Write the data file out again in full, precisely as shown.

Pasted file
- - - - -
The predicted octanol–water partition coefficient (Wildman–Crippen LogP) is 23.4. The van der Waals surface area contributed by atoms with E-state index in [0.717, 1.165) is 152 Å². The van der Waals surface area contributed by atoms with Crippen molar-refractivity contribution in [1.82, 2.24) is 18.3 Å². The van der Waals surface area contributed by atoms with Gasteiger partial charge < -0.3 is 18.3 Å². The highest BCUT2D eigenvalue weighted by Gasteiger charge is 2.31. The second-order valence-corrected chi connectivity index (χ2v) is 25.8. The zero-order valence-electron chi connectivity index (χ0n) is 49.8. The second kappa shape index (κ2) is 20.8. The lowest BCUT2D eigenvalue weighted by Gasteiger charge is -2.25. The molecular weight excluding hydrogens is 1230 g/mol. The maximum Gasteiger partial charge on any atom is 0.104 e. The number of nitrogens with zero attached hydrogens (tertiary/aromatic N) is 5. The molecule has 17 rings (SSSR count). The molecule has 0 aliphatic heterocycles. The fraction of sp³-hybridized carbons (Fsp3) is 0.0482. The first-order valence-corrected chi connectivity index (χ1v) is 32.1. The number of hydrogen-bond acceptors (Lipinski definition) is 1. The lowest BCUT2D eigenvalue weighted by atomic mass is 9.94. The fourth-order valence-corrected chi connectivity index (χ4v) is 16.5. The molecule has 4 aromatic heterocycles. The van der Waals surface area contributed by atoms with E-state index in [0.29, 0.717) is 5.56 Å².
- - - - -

The predicted octanol–water partition coefficient (Wildman–Crippen LogP) is 23.4. The van der Waals surface area contributed by atoms with E-state index in [0.717, 1.165) is 152 Å². The van der Waals surface area contributed by atoms with Crippen molar-refractivity contribution in [1.82, 2.24) is 18.3 Å². The van der Waals surface area contributed by atoms with Gasteiger partial charge < -0.3 is 18.3 Å². The highest BCUT2D eigenvalue weighted by Gasteiger charge is 2.31. The second-order valence-corrected chi connectivity index (χ2v) is 25.8. The zero-order valence-electron chi connectivity index (χ0n) is 49.8. The second kappa shape index (κ2) is 20.8. The lowest BCUT2D eigenvalue weighted by Gasteiger charge is -2.25. The molecular weight excluding hydrogens is 1230 g/mol. The maximum Gasteiger partial charge on any atom is 0.104 e. The number of nitrogens with zero attached hydrogens (tertiary/aromatic N) is 5. The molecule has 17 rings (SSSR count). The molecule has 0 aliphatic heterocycles. The fraction of sp³-hybridized carbons (Fsp3) is 0.0482. The first-order valence-corrected chi connectivity index (χ1v) is 32.1. The number of hydrogen-bond acceptors (Lipinski definition) is 1. The lowest BCUT2D eigenvalue weighted by atomic mass is 9.94. The fourth-order valence-corrected chi connectivity index (χ4v) is 16.5. The molecule has 4 aromatic heterocycles. The van der Waals surface area contributed by atoms with E-state index in [0.29, 0.717) is 5.56 Å².